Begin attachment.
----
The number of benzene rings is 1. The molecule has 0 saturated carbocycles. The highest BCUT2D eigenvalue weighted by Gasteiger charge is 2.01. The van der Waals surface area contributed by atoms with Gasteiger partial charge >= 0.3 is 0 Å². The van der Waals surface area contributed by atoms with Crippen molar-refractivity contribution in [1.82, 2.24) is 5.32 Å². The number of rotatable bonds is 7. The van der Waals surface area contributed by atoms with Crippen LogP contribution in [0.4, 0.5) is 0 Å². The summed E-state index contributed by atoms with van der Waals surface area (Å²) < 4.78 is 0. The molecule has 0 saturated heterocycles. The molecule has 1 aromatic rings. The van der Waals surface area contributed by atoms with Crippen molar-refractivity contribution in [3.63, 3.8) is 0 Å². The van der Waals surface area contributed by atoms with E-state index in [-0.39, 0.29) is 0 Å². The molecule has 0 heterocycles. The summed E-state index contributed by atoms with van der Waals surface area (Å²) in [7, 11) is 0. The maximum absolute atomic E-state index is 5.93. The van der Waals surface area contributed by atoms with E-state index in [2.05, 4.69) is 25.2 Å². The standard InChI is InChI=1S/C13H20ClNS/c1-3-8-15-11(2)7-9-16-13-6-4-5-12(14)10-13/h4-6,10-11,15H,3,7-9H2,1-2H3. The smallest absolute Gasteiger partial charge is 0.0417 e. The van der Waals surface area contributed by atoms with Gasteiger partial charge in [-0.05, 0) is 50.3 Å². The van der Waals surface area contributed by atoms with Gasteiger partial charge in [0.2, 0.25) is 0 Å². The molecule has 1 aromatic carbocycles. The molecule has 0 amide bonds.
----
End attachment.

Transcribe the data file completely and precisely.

The number of benzene rings is 1. The molecule has 0 saturated carbocycles. The highest BCUT2D eigenvalue weighted by Gasteiger charge is 2.01. The van der Waals surface area contributed by atoms with Gasteiger partial charge >= 0.3 is 0 Å². The van der Waals surface area contributed by atoms with Crippen molar-refractivity contribution in [1.82, 2.24) is 5.32 Å². The number of rotatable bonds is 7. The van der Waals surface area contributed by atoms with Crippen LogP contribution in [0.4, 0.5) is 0 Å². The summed E-state index contributed by atoms with van der Waals surface area (Å²) < 4.78 is 0. The molecule has 0 saturated heterocycles. The molecule has 1 aromatic rings. The van der Waals surface area contributed by atoms with Crippen molar-refractivity contribution in [3.63, 3.8) is 0 Å². The van der Waals surface area contributed by atoms with E-state index in [-0.39, 0.29) is 0 Å². The molecule has 0 heterocycles. The summed E-state index contributed by atoms with van der Waals surface area (Å²) in [7, 11) is 0. The maximum absolute atomic E-state index is 5.93. The van der Waals surface area contributed by atoms with E-state index in [2.05, 4.69) is 25.2 Å². The standard InChI is InChI=1S/C13H20ClNS/c1-3-8-15-11(2)7-9-16-13-6-4-5-12(14)10-13/h4-6,10-11,15H,3,7-9H2,1-2H3. The smallest absolute Gasteiger partial charge is 0.0417 e. The van der Waals surface area contributed by atoms with Gasteiger partial charge in [-0.05, 0) is 50.3 Å². The van der Waals surface area contributed by atoms with Gasteiger partial charge in [0.2, 0.25) is 0 Å². The molecule has 1 aromatic carbocycles. The molecule has 0 amide bonds.